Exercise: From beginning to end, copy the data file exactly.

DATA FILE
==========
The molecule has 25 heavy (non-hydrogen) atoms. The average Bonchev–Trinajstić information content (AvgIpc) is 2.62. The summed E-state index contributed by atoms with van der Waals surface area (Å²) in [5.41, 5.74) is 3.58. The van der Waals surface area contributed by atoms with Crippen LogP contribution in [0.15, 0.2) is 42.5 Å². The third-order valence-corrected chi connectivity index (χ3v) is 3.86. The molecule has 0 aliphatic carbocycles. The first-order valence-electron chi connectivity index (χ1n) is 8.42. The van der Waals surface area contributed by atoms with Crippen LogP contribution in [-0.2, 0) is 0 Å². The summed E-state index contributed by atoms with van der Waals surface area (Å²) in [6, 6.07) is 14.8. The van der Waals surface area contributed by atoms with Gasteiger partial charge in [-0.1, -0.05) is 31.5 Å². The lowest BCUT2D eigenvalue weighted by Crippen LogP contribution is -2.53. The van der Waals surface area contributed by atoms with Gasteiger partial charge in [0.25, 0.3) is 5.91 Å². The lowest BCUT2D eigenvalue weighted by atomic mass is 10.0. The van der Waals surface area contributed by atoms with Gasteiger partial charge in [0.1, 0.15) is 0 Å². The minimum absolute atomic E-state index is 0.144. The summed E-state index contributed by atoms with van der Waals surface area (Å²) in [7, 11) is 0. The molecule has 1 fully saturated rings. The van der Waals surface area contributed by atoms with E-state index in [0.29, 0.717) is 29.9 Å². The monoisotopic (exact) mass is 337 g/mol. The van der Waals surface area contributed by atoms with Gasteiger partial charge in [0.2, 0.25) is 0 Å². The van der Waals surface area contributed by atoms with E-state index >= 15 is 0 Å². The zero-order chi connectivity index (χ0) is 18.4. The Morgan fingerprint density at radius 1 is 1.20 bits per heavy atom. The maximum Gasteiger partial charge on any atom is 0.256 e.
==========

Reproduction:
The molecule has 25 heavy (non-hydrogen) atoms. The average Bonchev–Trinajstić information content (AvgIpc) is 2.62. The summed E-state index contributed by atoms with van der Waals surface area (Å²) in [5.41, 5.74) is 3.58. The van der Waals surface area contributed by atoms with Crippen LogP contribution in [0.15, 0.2) is 42.5 Å². The third-order valence-corrected chi connectivity index (χ3v) is 3.86. The molecule has 0 aliphatic carbocycles. The first-order valence-electron chi connectivity index (χ1n) is 8.42. The van der Waals surface area contributed by atoms with Crippen LogP contribution in [-0.2, 0) is 0 Å². The summed E-state index contributed by atoms with van der Waals surface area (Å²) in [6, 6.07) is 14.8. The van der Waals surface area contributed by atoms with Gasteiger partial charge in [-0.1, -0.05) is 31.5 Å². The lowest BCUT2D eigenvalue weighted by Crippen LogP contribution is -2.53. The van der Waals surface area contributed by atoms with Gasteiger partial charge in [0.25, 0.3) is 5.91 Å². The lowest BCUT2D eigenvalue weighted by atomic mass is 10.0. The van der Waals surface area contributed by atoms with Gasteiger partial charge in [0.1, 0.15) is 0 Å². The minimum absolute atomic E-state index is 0.144. The summed E-state index contributed by atoms with van der Waals surface area (Å²) in [7, 11) is 0. The molecule has 1 fully saturated rings. The van der Waals surface area contributed by atoms with E-state index in [0.29, 0.717) is 29.9 Å². The monoisotopic (exact) mass is 337 g/mol. The van der Waals surface area contributed by atoms with Gasteiger partial charge in [0.2, 0.25) is 0 Å². The van der Waals surface area contributed by atoms with E-state index >= 15 is 0 Å². The zero-order chi connectivity index (χ0) is 18.4. The Morgan fingerprint density at radius 1 is 1.20 bits per heavy atom. The maximum Gasteiger partial charge on any atom is 0.256 e.